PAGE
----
Reuters reported that workers at South African platinum mines owned by Anglo American Platinum (LSE:AAL), Impala Platinum (JSE:IMP) and Lonmin (LSE:LMI) cheered as they returned to work this week following the end of a five month strike. As Reuters wrote, the strike has so far cost the companies an estimated over $1 billion in revenues.
As quoted in the publication:
Lonmin had set up huge canvas tents in a nearby stadium where miners underwent medical and other checks. Calling for a “living wage” for its members, many of whom live in poverty, the Association of Mineworkers and Construction Union (AMCU) had demanded an immediate doubling of basic wages to 12,500 rand (£694) a month. In the end, it settled for raises of up to around 20 percent annually. The companies will find even that increase hard to absorb. Around half of the country’s platinum shafts were losing money even before the strike.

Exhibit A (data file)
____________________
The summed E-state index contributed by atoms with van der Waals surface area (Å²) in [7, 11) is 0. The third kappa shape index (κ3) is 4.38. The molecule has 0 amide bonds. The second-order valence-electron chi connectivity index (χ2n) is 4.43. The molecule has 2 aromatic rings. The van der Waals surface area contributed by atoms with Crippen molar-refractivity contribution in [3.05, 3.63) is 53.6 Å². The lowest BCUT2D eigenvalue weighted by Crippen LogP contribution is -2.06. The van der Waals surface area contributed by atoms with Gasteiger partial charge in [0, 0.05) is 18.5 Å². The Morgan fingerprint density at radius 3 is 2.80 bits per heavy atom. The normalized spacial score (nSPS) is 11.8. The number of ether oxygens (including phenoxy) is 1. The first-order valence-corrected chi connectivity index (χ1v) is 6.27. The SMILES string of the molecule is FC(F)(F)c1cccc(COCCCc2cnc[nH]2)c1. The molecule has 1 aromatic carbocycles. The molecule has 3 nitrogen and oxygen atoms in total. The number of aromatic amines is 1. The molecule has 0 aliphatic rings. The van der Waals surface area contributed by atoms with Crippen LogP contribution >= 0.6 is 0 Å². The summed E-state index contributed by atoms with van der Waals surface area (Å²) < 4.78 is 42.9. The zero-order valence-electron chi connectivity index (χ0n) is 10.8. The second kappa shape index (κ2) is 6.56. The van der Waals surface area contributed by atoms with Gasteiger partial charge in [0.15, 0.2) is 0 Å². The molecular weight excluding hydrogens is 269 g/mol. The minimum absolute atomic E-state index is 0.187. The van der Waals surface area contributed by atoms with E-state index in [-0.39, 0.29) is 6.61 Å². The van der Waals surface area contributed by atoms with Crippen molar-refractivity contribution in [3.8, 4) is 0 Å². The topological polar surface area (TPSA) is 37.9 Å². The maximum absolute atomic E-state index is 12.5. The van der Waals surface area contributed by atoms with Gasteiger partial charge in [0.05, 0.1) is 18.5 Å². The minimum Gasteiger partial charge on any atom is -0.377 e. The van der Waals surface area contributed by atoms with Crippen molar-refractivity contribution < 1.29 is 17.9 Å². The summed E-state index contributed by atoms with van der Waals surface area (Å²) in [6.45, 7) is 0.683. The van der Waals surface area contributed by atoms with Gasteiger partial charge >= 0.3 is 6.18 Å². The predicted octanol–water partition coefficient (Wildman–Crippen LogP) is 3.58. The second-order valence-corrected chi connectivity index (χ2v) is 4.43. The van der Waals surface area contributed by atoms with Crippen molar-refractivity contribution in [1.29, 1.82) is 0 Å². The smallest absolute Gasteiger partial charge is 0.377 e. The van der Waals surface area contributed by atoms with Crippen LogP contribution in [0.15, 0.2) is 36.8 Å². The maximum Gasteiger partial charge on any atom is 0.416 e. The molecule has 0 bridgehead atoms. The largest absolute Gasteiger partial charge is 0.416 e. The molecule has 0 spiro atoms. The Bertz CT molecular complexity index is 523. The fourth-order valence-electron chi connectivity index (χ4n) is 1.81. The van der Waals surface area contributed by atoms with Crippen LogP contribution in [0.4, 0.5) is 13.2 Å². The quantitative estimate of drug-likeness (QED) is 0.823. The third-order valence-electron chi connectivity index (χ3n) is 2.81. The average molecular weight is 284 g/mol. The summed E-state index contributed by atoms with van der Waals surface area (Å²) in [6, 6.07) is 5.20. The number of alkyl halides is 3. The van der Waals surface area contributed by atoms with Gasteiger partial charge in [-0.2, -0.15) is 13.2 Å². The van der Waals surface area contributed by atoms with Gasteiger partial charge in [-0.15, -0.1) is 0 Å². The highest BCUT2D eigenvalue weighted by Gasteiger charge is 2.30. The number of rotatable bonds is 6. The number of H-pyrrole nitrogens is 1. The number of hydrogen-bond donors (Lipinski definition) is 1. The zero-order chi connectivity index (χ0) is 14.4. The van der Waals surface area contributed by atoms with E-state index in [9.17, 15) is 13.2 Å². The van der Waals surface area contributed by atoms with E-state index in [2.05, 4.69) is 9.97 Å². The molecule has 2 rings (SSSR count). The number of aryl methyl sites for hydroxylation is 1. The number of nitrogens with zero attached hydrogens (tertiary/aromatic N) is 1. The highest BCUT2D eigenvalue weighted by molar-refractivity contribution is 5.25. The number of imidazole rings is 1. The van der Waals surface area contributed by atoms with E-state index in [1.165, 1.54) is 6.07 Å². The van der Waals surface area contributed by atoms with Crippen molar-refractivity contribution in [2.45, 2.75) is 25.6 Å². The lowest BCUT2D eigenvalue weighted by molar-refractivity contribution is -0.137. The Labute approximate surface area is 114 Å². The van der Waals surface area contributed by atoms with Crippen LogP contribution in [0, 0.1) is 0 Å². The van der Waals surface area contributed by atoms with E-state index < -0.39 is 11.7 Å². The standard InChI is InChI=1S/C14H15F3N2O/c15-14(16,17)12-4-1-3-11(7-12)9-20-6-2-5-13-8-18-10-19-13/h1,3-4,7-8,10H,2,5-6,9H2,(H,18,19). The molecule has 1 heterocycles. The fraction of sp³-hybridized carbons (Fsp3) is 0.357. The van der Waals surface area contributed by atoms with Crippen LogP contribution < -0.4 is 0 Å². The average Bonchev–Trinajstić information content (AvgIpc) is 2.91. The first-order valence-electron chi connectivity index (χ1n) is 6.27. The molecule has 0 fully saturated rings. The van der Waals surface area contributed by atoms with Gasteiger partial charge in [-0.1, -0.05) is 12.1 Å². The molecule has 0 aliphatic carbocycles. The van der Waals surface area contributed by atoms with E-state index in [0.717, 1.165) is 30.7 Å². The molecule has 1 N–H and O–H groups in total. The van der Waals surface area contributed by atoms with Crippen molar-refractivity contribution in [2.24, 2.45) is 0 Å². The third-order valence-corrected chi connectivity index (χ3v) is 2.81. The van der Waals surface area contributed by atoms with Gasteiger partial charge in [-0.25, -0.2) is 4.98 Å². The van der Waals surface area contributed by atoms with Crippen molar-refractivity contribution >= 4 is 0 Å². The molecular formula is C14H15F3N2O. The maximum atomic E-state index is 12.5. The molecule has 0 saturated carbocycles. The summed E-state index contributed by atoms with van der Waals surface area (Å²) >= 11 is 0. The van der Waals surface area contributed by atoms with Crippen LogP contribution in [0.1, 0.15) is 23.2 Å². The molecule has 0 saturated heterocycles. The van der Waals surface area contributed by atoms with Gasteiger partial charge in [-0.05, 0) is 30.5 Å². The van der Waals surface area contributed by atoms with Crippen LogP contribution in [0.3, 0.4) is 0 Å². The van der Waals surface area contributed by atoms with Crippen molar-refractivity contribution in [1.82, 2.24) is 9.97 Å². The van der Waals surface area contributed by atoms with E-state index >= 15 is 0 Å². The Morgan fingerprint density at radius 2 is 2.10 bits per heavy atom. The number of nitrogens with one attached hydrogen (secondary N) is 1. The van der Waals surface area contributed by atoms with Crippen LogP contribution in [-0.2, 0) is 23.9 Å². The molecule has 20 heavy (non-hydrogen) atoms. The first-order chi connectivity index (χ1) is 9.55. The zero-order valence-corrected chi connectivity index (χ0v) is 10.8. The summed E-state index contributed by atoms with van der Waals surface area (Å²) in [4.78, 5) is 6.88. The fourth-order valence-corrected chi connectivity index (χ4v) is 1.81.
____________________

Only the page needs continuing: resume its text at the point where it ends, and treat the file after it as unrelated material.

Edward Sterck at BMO Capital Markets told Reuters:
The market is probably still underestimating the true cost of the strike on the companies’ balance sheet and the cost of returning operations to production. So until we have got visibility on that I would remain somewhat cautious. The focus for investors will be whether we see any upward movement of the platinum price and also some clarity on what the true cost of the strike has been.